The study, which begins in January 2008, will recruit women in the seven new centres. They will be divided into two groups. Those in the screening group will have their risk of fracture assessed through a combination of self-reported risk factors and, in some cases, a bone scan.

If appropriate, their GP may prescribe them a course of bisphosphonate drugs to combat bone thinning; recent studies suggest these drugs can reduce fracture risk by around 50 per cent. The control group will receive 'usual care'. Both groups will be studied for five years and the number of fractures occurring in each will be compared.

Professor Alan Silman, medical director of the Arthritis Research Campaign, which funded the £200,000 18-month pilot study, said that the arc are also pleased to be involved in the main part of the trial, adding: “This is an area of huge public interest, and if the main trial backs up the results of the pilot study, it could lead to a big change in the way that older women with osteoporosis are identified and treated in future.”

Claire Severgnini, chief executive of the National Osteoporosis Society, said: “The NOS is extremely pleased to see that research into osteoporosis is becoming a priority.  This study is likely to have a huge impact for those who have osteoporosis and for future generations. We are delighted to offer our on-going support to this project.”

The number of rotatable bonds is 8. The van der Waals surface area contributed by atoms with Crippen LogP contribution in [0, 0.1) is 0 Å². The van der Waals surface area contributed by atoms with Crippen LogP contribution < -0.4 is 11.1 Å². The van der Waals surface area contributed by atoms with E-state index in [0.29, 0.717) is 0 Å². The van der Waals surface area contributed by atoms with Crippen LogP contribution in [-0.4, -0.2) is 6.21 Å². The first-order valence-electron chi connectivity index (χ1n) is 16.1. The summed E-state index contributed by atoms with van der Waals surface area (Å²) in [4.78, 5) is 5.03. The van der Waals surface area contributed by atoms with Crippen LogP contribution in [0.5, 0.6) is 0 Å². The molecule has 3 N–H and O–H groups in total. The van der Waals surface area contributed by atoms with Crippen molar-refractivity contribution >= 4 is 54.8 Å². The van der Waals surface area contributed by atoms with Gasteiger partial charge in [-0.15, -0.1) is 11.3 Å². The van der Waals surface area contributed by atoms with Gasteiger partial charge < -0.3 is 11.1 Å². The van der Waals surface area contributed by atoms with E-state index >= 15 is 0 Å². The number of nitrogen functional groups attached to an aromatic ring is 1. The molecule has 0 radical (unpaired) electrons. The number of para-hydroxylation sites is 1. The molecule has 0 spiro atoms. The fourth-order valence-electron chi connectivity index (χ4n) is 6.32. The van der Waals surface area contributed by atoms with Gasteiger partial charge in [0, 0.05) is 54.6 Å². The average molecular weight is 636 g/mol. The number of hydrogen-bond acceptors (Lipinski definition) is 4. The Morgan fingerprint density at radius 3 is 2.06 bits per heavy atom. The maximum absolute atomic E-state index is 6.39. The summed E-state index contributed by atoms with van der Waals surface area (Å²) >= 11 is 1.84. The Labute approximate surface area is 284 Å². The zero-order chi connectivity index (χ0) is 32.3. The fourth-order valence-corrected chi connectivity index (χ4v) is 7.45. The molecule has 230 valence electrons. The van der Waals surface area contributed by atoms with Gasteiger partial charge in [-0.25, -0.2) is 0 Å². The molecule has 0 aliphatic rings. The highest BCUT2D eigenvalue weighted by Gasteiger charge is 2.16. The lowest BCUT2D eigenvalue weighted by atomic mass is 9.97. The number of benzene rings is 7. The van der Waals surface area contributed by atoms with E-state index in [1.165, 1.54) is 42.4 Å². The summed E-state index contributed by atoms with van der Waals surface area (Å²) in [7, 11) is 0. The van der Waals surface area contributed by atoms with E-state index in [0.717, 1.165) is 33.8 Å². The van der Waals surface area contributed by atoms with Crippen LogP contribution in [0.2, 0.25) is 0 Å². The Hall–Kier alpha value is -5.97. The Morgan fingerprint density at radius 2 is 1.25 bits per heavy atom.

Dr Shane Clarke, Consultant Rheumatologist at Weston General Hospital, will co-ordinate the DXA scans for patients recruited by the research team at the University of Bristol. He says: "This prestigious MRC grant is tremendously important for our area. We have a relatively large elderly population and so osteoporosis is a major problem in our community. This study will help us diagnose patients we might not otherwise identify, and the treatment we can offer greatly reduce their chance of having a painful fracture in the future."

Dorothy Borbas, spokesperson for the local National Osteoporosis Society says "Weston-super-Mare Osteoporosis Support Group welcomes this long term study which should provide insight into the diagnosis, prevention and treatment of this debilitating disease. Apart from reducing health and social costs (estimated at £6 million annually in the Weston area) this study may well help to alleviate the considerable human suffering caused by fractured bones."

Approximately 15 GP practices in North Somerset will be involved in the research, and will write to women aged between 70 and 85 over the coming months to ask them to take part in the ‘SCOOP’ study (Screening Of Older women for Prevention of fracture). 

Dr Niamh Redmond, local study co-ordinator at the Academic Unit of Primary Health Care, University of Bristol says, “We are really excited to be involved in this large clinical trial alongside colleagues from six other Universities. We are looking forward to working with local GP practices and women in the North Somerset area to contribute to the success of this important study.”